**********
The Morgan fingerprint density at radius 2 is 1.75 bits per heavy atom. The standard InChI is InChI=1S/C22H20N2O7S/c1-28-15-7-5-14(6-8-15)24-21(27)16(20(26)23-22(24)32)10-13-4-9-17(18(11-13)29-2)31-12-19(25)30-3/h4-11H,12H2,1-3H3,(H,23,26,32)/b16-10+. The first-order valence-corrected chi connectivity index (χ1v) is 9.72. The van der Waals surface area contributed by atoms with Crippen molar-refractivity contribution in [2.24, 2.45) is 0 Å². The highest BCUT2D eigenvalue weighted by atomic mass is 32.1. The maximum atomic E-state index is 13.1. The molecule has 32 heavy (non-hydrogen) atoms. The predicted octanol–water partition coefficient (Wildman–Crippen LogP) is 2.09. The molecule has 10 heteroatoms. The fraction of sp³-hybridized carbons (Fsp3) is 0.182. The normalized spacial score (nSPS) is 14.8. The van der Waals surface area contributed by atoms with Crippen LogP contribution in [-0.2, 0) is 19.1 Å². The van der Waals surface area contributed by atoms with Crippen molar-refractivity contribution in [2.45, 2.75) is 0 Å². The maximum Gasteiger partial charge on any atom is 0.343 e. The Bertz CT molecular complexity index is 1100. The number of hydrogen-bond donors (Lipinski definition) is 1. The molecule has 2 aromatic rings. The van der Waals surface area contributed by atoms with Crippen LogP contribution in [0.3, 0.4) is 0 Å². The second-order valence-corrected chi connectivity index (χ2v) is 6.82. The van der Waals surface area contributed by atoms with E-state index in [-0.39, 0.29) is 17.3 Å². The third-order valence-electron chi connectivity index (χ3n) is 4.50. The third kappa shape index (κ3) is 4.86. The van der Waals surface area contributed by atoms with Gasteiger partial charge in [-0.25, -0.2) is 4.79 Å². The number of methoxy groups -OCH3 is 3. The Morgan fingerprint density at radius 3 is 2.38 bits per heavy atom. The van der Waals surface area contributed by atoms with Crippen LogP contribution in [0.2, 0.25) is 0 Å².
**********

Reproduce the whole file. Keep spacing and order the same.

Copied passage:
The Morgan fingerprint density at radius 2 is 1.75 bits per heavy atom. The standard InChI is InChI=1S/C22H20N2O7S/c1-28-15-7-5-14(6-8-15)24-21(27)16(20(26)23-22(24)32)10-13-4-9-17(18(11-13)29-2)31-12-19(25)30-3/h4-11H,12H2,1-3H3,(H,23,26,32)/b16-10+. The first-order valence-corrected chi connectivity index (χ1v) is 9.72. The van der Waals surface area contributed by atoms with Crippen molar-refractivity contribution in [2.24, 2.45) is 0 Å². The highest BCUT2D eigenvalue weighted by atomic mass is 32.1. The maximum atomic E-state index is 13.1. The molecule has 32 heavy (non-hydrogen) atoms. The predicted octanol–water partition coefficient (Wildman–Crippen LogP) is 2.09. The molecule has 10 heteroatoms. The fraction of sp³-hybridized carbons (Fsp3) is 0.182. The normalized spacial score (nSPS) is 14.8. The van der Waals surface area contributed by atoms with Crippen LogP contribution in [-0.2, 0) is 19.1 Å². The van der Waals surface area contributed by atoms with Crippen molar-refractivity contribution in [2.45, 2.75) is 0 Å². The maximum Gasteiger partial charge on any atom is 0.343 e. The Bertz CT molecular complexity index is 1100. The number of hydrogen-bond donors (Lipinski definition) is 1. The molecule has 2 aromatic rings. The van der Waals surface area contributed by atoms with Crippen LogP contribution in [0.3, 0.4) is 0 Å². The second-order valence-corrected chi connectivity index (χ2v) is 6.82. The van der Waals surface area contributed by atoms with E-state index in [-0.39, 0.29) is 17.3 Å². The third-order valence-electron chi connectivity index (χ3n) is 4.50. The third kappa shape index (κ3) is 4.86. The van der Waals surface area contributed by atoms with Gasteiger partial charge in [-0.25, -0.2) is 4.79 Å². The number of methoxy groups -OCH3 is 3. The Morgan fingerprint density at radius 3 is 2.38 bits per heavy atom. The van der Waals surface area contributed by atoms with Crippen LogP contribution in [0.2, 0.25) is 0 Å².